Red Hat Enterprise Linux 5.11 to Be the Last Update for RHEL5
The developers of Red Hat Enterprise Linux 5.11 have said that this will be the last update to be released in the series and that it concludes one of the longest support periods for a Linux distribution.
The distribution was released back in 2007 and it's been updated numerous times. The devs have continued to provide updates and various fixes for this OS, keeping it grounded in the present as much as possible. The truth is that RHEL 5 uses a very old Linux kernel (updated) and it still sports the old GNOME 2 desktop.
Graphics Driver Changes Coming In The Linux 3.18 Kernel
While the Linux 3.17 kernel isn't being released for a few weeks, we already have a good idea for the DRM graphics driver improvements coming for the Linux 3.18 cycle.
Linux 3.17 has many new features, including many DRM graphics improvements, with Linux 3.18 there's of course more changes to get excited about; it's a never-ending cycle in improving Linux graphics drivers and the kernel stack as a whole. With Linux 3.18 though, it's going to be the first release where the drm-next merge window is closing early. Usually David Airlie, the DRM subsystem maintainer, allows new DRM graphics driver code to be introduced up until the start of the next kernel merge window, with that drm-next code-base then being sent in for mainline inclusion. Beginning with Linux 3.18, Airlie is planning to close the merge window of drm-next around the -rc5 state of the previous release. As a result, this week is likely the last that major new DRM graphics driver code has a chance to land for making the 3.18 window.
The Internet of Things Needs Open Source
Eclipse IoT now includes 15 projects collectively aiming to reduce the complexity of developing IoT/M2M solutions. Most of the Eclipse literature on this initiative uses that "IoT/M2M" label, because machine-to-machine communication is where it all started, and because it continues to be an essential part of IoT. But is IoT more all encompassing, which, Skerrett says, is what makes developing IoT solutions so challenging.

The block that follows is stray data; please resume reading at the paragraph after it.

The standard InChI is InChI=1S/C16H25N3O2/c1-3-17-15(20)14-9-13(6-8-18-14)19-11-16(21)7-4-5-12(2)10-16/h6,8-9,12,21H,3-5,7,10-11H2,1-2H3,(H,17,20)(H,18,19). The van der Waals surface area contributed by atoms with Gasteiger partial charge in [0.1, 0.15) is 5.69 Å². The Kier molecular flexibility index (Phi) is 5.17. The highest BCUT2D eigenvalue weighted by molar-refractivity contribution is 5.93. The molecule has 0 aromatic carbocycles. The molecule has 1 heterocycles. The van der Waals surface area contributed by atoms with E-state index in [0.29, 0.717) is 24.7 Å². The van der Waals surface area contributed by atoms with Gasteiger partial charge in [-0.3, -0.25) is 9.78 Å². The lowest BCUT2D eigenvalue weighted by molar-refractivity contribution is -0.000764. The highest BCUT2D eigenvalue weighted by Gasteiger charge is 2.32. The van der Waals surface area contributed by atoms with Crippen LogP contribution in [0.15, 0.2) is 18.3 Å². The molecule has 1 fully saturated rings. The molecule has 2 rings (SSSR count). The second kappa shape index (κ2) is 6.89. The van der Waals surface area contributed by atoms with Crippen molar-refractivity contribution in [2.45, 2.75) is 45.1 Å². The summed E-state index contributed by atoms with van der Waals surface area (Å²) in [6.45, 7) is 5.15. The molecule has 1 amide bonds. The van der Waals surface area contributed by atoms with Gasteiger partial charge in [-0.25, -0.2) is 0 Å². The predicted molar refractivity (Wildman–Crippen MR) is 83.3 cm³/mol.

MIPS-based Android Wear watch starts at $125
A “Com 1″ Indiegogo project is the first Android Wear smartwatch to use a Ingenics MIPS SoC. The watch offers IP67 waterproofing, WiFi, and a $125 price.
The Com 1 Android Wear watch, from Brooklyn-based startup “Com LLC,” aims to reach $75,000 in Indiegogo funding by Oct. 6. Considering that major vendors have jumped on the Android Wear platform recently with arguably more stylish round-faced (Moto 360, LG G Watch R) and curved screen (Asus ZenWatch) watches, as well as a quad-core processor (Sony Smartwatch 3), the Com 1′s most compelling feature is its low price. It’s also notable for being the first Android Wear smartwatch we’ve seen that offers a MIPS-based Ingenics XBurst processor rather than an ARM-based processor, which is typically a dual-core, 1.2GHz Qualcomm Snapdragon 400.